To help the British armed forces minimise mental health problems while undertaking military duties, operational psychological support is provided by military mental health nurses. This series of two articles is part of the first qualitative research completed in Afghanistan by British armed forces into the effectiveness of the military mental health nursing role. The authors aim to increase understanding of the factors that affect the delivery of nursing care during an operational deployment, including educational and clinical competency, multiprofessional and multinational boundaries, and the challenges of providing nursing care for both military personnel and local nationals. This article, the first of the two-part series, looks at the set up of the study, while the second article (featured in the next issue of JCN) will look at the study findings.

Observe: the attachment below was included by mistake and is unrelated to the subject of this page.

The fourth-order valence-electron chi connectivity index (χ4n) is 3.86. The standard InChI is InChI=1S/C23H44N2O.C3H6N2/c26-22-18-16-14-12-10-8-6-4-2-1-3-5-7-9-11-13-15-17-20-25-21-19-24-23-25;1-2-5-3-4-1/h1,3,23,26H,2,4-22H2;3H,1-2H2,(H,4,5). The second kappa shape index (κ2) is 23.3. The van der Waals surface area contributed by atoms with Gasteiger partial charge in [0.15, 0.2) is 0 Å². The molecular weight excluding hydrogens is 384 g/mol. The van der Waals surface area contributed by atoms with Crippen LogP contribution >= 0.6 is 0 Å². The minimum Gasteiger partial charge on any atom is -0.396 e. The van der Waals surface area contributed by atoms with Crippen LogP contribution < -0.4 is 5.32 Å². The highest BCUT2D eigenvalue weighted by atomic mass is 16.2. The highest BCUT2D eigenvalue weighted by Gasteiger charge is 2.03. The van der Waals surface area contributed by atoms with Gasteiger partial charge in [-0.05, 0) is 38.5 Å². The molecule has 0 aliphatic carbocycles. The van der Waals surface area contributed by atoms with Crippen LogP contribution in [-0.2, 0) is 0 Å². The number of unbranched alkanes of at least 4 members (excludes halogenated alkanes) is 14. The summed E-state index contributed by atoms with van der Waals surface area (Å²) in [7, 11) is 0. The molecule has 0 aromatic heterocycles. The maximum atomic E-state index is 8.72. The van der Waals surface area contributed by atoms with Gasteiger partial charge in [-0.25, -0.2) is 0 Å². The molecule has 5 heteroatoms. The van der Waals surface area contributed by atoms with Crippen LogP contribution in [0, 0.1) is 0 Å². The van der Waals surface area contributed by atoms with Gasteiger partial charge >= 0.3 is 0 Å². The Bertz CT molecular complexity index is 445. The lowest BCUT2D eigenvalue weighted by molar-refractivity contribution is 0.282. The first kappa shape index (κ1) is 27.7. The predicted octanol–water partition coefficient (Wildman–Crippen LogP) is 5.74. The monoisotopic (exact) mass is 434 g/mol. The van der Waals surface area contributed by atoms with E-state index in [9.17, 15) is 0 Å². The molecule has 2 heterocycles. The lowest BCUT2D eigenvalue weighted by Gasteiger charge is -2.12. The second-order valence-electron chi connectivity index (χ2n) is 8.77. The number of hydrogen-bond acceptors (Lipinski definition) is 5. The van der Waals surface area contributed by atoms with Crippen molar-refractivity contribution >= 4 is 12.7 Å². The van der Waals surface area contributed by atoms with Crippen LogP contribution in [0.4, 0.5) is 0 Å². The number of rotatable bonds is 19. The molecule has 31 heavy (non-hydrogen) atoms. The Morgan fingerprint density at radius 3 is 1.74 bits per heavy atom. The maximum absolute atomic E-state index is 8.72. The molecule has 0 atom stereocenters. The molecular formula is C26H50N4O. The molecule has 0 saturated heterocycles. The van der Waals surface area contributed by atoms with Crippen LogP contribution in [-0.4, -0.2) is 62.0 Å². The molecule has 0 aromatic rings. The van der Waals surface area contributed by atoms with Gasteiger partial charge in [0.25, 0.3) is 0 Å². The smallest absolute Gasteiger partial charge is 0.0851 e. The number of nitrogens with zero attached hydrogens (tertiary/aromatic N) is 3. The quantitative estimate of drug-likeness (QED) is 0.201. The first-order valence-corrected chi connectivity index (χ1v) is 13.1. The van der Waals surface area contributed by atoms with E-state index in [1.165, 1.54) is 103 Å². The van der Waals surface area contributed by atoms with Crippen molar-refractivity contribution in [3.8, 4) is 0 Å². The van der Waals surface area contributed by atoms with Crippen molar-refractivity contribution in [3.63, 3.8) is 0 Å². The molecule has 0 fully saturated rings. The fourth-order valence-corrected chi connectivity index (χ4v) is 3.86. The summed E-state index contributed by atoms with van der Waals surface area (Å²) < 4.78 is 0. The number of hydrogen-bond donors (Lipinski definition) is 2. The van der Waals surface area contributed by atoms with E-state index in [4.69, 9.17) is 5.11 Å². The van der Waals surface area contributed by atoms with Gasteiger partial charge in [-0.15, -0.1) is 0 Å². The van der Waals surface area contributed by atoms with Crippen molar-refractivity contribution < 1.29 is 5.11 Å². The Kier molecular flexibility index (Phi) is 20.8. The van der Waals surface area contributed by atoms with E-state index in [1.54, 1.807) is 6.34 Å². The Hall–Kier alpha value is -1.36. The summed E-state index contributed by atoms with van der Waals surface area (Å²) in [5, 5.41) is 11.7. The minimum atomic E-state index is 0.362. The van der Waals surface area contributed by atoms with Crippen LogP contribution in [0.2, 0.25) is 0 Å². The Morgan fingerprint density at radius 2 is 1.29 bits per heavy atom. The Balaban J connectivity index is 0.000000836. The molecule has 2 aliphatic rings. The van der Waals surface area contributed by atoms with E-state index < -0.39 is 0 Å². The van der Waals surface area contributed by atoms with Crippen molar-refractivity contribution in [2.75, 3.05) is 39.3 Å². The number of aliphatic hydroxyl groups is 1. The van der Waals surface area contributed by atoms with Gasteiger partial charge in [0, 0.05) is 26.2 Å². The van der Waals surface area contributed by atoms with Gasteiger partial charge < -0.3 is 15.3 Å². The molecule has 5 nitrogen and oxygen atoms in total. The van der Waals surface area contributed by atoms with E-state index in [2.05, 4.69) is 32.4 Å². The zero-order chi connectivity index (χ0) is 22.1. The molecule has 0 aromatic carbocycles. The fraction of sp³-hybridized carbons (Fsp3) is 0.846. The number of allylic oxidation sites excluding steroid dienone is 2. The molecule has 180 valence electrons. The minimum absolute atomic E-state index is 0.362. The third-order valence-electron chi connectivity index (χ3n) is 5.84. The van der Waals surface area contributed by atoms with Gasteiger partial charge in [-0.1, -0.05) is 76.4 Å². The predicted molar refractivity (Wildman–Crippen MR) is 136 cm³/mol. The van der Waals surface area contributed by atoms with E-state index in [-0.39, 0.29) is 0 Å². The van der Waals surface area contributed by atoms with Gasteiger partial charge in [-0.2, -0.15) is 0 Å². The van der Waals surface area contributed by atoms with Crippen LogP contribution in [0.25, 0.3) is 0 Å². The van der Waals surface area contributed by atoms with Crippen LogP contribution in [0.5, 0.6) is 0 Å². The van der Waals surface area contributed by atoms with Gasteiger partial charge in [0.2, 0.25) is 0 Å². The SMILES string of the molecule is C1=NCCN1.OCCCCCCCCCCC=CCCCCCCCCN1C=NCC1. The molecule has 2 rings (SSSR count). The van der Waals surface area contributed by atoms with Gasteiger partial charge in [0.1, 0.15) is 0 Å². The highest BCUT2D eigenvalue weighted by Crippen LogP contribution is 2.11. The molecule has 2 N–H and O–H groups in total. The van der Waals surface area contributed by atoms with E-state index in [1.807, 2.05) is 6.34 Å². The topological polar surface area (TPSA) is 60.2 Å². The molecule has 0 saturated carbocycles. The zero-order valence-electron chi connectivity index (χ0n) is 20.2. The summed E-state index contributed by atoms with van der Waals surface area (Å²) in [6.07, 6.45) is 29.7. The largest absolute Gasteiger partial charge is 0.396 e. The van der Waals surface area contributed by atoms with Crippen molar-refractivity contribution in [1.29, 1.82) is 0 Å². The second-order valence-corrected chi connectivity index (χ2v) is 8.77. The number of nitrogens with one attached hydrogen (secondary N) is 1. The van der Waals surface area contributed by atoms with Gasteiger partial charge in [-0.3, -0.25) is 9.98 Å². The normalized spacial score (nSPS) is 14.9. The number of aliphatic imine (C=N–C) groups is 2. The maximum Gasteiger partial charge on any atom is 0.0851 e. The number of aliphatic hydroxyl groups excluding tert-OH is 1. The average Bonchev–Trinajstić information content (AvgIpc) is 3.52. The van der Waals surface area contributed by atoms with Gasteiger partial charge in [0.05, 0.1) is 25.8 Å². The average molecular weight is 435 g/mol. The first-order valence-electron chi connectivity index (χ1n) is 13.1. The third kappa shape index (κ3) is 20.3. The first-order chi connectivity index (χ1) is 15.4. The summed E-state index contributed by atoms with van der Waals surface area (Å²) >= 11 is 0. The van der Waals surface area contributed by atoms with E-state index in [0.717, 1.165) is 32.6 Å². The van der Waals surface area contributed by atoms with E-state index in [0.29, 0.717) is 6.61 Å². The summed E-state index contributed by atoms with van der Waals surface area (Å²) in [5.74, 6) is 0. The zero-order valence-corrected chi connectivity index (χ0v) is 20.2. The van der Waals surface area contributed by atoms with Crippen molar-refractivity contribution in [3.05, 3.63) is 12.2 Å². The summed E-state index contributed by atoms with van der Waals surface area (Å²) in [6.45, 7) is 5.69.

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Pain is experienced by many patients in primary and secondary care and its assessment and management is a fundamental aspect of nursing treatment. Community nurses need to possess a strong knowledge base of the various ways of treating pain to inform and advise their patients. This in turn enables nurses to help and empower patients to effectively control their pain with minimal side-effects. This article, the second in a two-part series on pain, provides an update on the management of acute and chronic non-malignant pain (the first part of this article, on the assessment of pain, appeared in Journal of Community Nursing 28: 83–86).
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